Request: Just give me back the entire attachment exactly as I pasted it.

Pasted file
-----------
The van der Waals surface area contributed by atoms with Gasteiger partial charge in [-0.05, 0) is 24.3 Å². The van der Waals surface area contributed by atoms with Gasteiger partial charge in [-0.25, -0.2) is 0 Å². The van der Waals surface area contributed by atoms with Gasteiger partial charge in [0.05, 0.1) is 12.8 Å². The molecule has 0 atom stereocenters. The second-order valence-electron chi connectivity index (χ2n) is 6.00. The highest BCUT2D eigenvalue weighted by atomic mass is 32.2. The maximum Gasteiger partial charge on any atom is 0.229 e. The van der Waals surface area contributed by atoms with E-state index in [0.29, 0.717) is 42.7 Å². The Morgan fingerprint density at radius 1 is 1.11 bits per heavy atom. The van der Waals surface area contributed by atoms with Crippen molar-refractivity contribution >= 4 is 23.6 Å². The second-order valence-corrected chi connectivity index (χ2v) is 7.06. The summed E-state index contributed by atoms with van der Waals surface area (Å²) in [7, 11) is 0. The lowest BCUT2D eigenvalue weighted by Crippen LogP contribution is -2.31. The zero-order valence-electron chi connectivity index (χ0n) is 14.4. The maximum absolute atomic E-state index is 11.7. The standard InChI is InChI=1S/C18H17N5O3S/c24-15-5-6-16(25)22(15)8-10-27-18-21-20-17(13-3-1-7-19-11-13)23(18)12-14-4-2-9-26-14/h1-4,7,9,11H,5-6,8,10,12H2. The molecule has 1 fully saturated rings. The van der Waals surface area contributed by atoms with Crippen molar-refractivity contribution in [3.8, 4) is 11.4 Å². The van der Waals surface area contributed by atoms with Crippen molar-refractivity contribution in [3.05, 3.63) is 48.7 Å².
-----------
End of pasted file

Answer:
The van der Waals surface area contributed by atoms with Gasteiger partial charge in [-0.05, 0) is 24.3 Å². The van der Waals surface area contributed by atoms with Gasteiger partial charge in [-0.25, -0.2) is 0 Å². The van der Waals surface area contributed by atoms with Gasteiger partial charge in [0.05, 0.1) is 12.8 Å². The molecule has 0 atom stereocenters. The second-order valence-electron chi connectivity index (χ2n) is 6.00. The highest BCUT2D eigenvalue weighted by atomic mass is 32.2. The maximum Gasteiger partial charge on any atom is 0.229 e. The van der Waals surface area contributed by atoms with E-state index in [0.29, 0.717) is 42.7 Å². The Morgan fingerprint density at radius 1 is 1.11 bits per heavy atom. The van der Waals surface area contributed by atoms with Crippen molar-refractivity contribution >= 4 is 23.6 Å². The second-order valence-corrected chi connectivity index (χ2v) is 7.06. The summed E-state index contributed by atoms with van der Waals surface area (Å²) in [7, 11) is 0. The lowest BCUT2D eigenvalue weighted by Crippen LogP contribution is -2.31. The zero-order valence-electron chi connectivity index (χ0n) is 14.4. The maximum absolute atomic E-state index is 11.7. The standard InChI is InChI=1S/C18H17N5O3S/c24-15-5-6-16(25)22(15)8-10-27-18-21-20-17(13-3-1-7-19-11-13)23(18)12-14-4-2-9-26-14/h1-4,7,9,11H,5-6,8,10,12H2. The molecule has 1 fully saturated rings. The van der Waals surface area contributed by atoms with Crippen molar-refractivity contribution in [3.8, 4) is 11.4 Å². The van der Waals surface area contributed by atoms with Crippen molar-refractivity contribution in [3.05, 3.63) is 48.7 Å².